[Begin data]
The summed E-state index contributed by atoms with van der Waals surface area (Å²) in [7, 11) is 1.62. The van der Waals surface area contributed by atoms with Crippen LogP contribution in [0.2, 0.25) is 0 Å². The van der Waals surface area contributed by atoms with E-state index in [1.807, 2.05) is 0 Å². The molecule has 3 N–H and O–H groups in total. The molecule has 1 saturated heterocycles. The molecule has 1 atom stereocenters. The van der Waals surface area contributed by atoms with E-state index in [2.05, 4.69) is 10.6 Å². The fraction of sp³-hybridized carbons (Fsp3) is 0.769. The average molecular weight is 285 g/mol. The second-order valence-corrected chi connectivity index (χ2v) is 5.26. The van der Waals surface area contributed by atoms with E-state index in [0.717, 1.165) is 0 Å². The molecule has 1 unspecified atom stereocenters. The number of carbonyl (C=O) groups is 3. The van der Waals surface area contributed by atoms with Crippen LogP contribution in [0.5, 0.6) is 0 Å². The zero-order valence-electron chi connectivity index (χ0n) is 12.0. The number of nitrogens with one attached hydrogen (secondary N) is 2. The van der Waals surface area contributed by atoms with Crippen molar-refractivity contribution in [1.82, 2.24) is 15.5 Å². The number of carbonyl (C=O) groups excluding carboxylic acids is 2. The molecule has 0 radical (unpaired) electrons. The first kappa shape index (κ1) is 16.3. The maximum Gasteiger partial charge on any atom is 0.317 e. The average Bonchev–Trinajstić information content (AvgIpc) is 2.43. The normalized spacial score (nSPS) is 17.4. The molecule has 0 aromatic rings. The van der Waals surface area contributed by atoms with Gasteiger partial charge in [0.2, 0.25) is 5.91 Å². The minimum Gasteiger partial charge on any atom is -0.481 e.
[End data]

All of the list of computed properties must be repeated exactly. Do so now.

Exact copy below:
The summed E-state index contributed by atoms with van der Waals surface area (Å²) in [7, 11) is 1.62. The van der Waals surface area contributed by atoms with Crippen LogP contribution in [0.2, 0.25) is 0 Å². The van der Waals surface area contributed by atoms with E-state index in [1.807, 2.05) is 0 Å². The molecule has 3 N–H and O–H groups in total. The molecule has 1 saturated heterocycles. The molecule has 1 atom stereocenters. The van der Waals surface area contributed by atoms with E-state index in [2.05, 4.69) is 10.6 Å². The fraction of sp³-hybridized carbons (Fsp3) is 0.769. The average molecular weight is 285 g/mol. The second-order valence-corrected chi connectivity index (χ2v) is 5.26. The van der Waals surface area contributed by atoms with E-state index in [0.717, 1.165) is 0 Å². The molecule has 1 unspecified atom stereocenters. The number of carbonyl (C=O) groups is 3. The van der Waals surface area contributed by atoms with Crippen LogP contribution in [0.5, 0.6) is 0 Å². The zero-order valence-electron chi connectivity index (χ0n) is 12.0. The number of nitrogens with one attached hydrogen (secondary N) is 2. The van der Waals surface area contributed by atoms with Crippen molar-refractivity contribution in [1.82, 2.24) is 15.5 Å². The number of carbonyl (C=O) groups excluding carboxylic acids is 2. The molecule has 0 radical (unpaired) electrons. The first kappa shape index (κ1) is 16.3. The maximum Gasteiger partial charge on any atom is 0.317 e. The average Bonchev–Trinajstić information content (AvgIpc) is 2.43. The normalized spacial score (nSPS) is 17.4. The molecule has 0 aromatic rings. The van der Waals surface area contributed by atoms with Gasteiger partial charge in [0.2, 0.25) is 5.91 Å². The minimum Gasteiger partial charge on any atom is -0.481 e.